The opinion of the court was delivered by: SWEET
Plaintiff Whitney was a resident of Brooklyn, New York and was covered at all relevant times, through her death, under a Tradition Plus Hospitalization Policy issued by defendant Empire.
Defendant Empire is a hospital services corporation formed under Article 43 of New York's Insurance Law with offices in Manhattan.
The complaint in this action was filed on January 19, 1993. Whitney died in July 1993 and her daughter, Katherine Whitney, was substituted as executrix of Whitney's estate, by order of the Court dated December 14, 1993.
Discovery proceeded through 1994. In order to accommodate the schedules of the five
physician experts, the trial was heard over the course of almost eight months: February 6, April 19 and 21, May 8, and September 13-14, 1995. The parties briefed the case extensively post-trial. Oral argument was heard three months after the final witness on December 12, 1995 and the trial was considered complete at that time.
Whitney was first diagnosed with breast cancer in 1982. At that time she had a bilateral radical mastectomy and achieved a complete remission. The cancer recurred in April 1992. She was categorized as a Stage IV metastatic breast cancer patient; the breast cancer had spread to her bone and lung. She was 55 years old at the time.
Whitney was treated with Tamoxifen without response. That treatment was discontinued in July 1992. Subsequently she underwent several rounds of Conventional Dose Chemotherapy ("CDC"): first, three cycles of Cytoxan, Methotrexate, and 5-Flouruoracil; then, twenty-one cycles of Mitoxantrone. Finally, in January 1993, she underwent a five-day continuous infusion of Velban. Whitney's cancer progressed. Whitney was experiencing bone pain, difficulty breathing and required oxygen. At this point, her treating oncologist, Dr. Margaret Lewin, recommended that she be enrolled in a treatment program consisting of High Dose Chemotherapy with autologous bone marrow transplant or stem cell support ("HDC/ABMT")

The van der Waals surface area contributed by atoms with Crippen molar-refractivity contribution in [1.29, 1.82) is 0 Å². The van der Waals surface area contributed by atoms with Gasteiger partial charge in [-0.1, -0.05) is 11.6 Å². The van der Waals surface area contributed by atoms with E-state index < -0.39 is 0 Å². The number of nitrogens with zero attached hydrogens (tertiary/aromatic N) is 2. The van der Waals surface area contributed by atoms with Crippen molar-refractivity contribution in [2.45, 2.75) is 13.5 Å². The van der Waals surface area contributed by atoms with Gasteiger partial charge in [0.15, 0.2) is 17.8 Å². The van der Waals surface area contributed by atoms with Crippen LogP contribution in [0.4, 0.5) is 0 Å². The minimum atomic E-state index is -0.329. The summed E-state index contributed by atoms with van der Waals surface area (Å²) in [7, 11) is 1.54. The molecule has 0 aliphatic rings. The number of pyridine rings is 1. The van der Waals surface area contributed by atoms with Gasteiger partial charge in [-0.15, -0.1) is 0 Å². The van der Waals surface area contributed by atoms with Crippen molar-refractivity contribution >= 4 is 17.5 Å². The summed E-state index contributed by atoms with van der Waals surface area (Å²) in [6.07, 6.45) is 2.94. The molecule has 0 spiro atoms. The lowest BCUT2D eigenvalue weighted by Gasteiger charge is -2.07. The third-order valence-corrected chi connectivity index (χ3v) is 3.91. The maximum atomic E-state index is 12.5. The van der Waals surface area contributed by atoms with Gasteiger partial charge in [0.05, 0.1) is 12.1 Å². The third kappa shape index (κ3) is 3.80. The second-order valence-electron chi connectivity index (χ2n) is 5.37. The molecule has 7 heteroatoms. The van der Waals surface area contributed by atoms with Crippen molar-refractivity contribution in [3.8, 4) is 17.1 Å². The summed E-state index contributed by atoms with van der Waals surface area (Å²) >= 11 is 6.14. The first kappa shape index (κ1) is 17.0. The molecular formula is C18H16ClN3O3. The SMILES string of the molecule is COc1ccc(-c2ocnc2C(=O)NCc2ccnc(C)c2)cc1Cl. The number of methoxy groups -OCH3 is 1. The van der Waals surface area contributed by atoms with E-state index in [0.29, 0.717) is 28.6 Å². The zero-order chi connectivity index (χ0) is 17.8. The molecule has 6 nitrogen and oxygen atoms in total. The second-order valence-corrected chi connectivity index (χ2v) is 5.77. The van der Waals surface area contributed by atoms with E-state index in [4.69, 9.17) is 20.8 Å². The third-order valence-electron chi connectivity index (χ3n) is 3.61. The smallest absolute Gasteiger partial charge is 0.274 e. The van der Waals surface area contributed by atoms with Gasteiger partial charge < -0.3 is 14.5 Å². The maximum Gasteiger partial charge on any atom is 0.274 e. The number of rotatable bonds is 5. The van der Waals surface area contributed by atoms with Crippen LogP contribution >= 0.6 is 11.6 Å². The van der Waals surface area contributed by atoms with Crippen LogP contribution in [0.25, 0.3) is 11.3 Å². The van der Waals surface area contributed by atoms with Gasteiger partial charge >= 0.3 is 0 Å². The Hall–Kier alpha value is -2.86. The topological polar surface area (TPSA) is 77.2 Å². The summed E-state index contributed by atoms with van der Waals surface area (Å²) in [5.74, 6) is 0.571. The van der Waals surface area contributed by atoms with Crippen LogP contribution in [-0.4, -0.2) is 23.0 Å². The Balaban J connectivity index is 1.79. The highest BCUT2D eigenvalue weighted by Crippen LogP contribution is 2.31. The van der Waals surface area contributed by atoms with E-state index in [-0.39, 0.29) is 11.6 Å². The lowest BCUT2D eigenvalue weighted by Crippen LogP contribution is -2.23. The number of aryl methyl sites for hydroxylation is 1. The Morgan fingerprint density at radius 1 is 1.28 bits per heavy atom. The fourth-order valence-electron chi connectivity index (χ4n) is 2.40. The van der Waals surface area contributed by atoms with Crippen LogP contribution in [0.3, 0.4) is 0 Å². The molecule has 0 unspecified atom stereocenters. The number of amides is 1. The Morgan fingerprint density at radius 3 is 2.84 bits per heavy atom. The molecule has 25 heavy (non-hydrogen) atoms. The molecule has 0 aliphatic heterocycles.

On February 4, 1993, Whitney was evaluated at the Fred Hutchinson Cancer Research Center (the "Hutchinson Center") for enrollment in a High Dose Chemotherapy treatment program by Dr. William I. Bensinger ("Bensinger").
Whitney's prognosis at the time of her admission to the Hutchinson Center was that her life expectancy was "a matter of a month or so." There was general consensus among the experts that further CDC treatment was unlikely to have any significant effect. According to Empire's Medical Director, Marvin Blitz, M.D. ("Blitz"), the primary alternative to HDC treatment was "a hospice program" with "more pain medication" and "more oxygen," -- "acceptance of the inevitable."
On February 10 through 12, her stem cells were collected for later transplantation. On February 13 and 14, 1993, Whitney received intermediate dose chemotherapy as an "induction" treatment to improve her performance status, test her response, and assess her eligibility for the proposed HDC treatment. She experienced a "pretty good" response to the treatment and was referred for the HDC/ABMT procedure. A transfer note dated March 2, 1993 indicated that Protocol 779.0 involved at least a 10% mortality and an unknown degree of morbidity.
From March 4 through March 10, 1993, Whitney received her prescribed HDC treatment, consisting of the chemotherapeutic agents Busulfan, Melphalan, and Thiotepa. On March 12, 1993, Whitney received an autologous transplant of previously-collected peripheral stem cells. Both the IDC and HDC treatments were administered to Whitney pursuant to protocols approved by the Hutchinson Center's Investigative Review Board -- Trial 779.0.